Arranging Monet

One of the most valuable skill sets for musicians and artists is the art of arrangement.

To arrange another person's work effectively you need to understand:

  1. Language
  2. Composition
  3. Style

In this example I took a Monet waterlilies painting which is almost square in dimensions, and stretched it out over three landscape canvases.

Monet: Waterlilies, 1906, No.2
Monet: Waterlilies, 1906, No.2

Monet's Water Lilies 1906, no.2 - a tryptich by Sydney artist Peter Inglis.
A tryptich is three canvases next to each other, creating one very wide scene.

Monet's Water Lilies 1906, no.2 - a tryptich by Sydney artist Peter Inglis.
The first step was to tone the canvas and then sketch in the main features.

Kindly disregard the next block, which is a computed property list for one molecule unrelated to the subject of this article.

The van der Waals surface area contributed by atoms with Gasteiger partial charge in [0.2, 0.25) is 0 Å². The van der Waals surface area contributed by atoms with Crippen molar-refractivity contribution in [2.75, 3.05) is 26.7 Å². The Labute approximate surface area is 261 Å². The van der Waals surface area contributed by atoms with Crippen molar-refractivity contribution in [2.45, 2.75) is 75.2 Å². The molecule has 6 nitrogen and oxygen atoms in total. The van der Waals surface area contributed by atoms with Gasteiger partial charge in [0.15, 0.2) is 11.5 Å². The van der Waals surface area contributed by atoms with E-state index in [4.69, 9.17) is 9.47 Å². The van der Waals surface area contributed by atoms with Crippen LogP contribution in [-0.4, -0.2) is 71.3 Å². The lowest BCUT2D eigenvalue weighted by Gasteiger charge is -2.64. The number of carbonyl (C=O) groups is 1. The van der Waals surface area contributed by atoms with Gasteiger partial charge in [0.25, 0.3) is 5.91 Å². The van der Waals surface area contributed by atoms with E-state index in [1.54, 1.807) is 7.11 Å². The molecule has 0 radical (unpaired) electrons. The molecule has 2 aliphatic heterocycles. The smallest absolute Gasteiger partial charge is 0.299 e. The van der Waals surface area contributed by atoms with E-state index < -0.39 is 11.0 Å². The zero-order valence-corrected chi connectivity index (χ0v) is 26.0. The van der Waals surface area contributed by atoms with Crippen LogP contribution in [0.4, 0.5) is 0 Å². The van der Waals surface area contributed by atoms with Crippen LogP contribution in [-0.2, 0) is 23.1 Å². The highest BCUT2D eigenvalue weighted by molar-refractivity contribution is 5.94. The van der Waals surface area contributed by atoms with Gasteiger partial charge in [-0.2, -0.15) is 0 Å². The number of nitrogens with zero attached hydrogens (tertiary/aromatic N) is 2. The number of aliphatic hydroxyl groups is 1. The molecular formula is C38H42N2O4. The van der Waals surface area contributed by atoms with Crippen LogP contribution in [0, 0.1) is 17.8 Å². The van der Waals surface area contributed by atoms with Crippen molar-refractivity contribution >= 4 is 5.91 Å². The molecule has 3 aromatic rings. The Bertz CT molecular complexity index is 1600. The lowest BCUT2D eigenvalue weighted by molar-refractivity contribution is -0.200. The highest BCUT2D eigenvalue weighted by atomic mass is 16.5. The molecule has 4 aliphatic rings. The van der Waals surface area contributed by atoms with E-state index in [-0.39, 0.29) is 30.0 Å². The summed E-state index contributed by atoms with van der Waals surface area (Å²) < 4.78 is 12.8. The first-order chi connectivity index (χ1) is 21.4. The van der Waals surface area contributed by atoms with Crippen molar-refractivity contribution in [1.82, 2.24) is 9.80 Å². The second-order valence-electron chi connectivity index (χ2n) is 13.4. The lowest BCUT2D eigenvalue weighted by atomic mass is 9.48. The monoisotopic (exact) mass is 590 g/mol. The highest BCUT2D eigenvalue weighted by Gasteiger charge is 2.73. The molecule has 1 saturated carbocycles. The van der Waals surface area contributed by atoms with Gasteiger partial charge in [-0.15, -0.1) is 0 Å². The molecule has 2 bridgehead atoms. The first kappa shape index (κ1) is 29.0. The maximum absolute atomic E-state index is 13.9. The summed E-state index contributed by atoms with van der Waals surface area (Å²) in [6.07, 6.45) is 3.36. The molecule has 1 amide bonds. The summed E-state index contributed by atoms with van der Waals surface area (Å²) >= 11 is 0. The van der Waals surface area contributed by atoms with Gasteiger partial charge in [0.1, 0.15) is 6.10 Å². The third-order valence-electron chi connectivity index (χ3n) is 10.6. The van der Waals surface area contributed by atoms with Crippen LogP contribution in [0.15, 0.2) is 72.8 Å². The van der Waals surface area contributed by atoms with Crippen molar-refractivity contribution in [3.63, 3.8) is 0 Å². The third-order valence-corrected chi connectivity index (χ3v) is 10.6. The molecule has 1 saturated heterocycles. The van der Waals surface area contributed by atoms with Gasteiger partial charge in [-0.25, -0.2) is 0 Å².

Monet's Water Lilies 1906, no.2 - a tryptich by Sydney artist Peter Inglis.
The original piece had to be re-composed in order to translate the sweeping rhythms over this much wider canvas.

Monet's Water Lilies 1906, no.2 - a tryptich by Sydney artist Peter Inglis.
Adding textures.

Monet's Water Lilies 1906, no.2 - a tryptich by Sydney artist Peter Inglis.
A panoramic shot, although distorting the shape, gives some idea of the width of the piece.

Monet's Water Lilies 1906, no.2 - a tryptich by Sydney artist Peter Inglis.
In position! Now it's time to sit back and smell the lilies.

In the field of music, for example I have taken Bach keyboard arrangements of Vivaldi Violin Concertos, and re-arranged them for myself to perform with guitar and strings, or even on solo guitar. Enjoy my arrangement of Vivaldi's 'Autumn' for guitar and strings.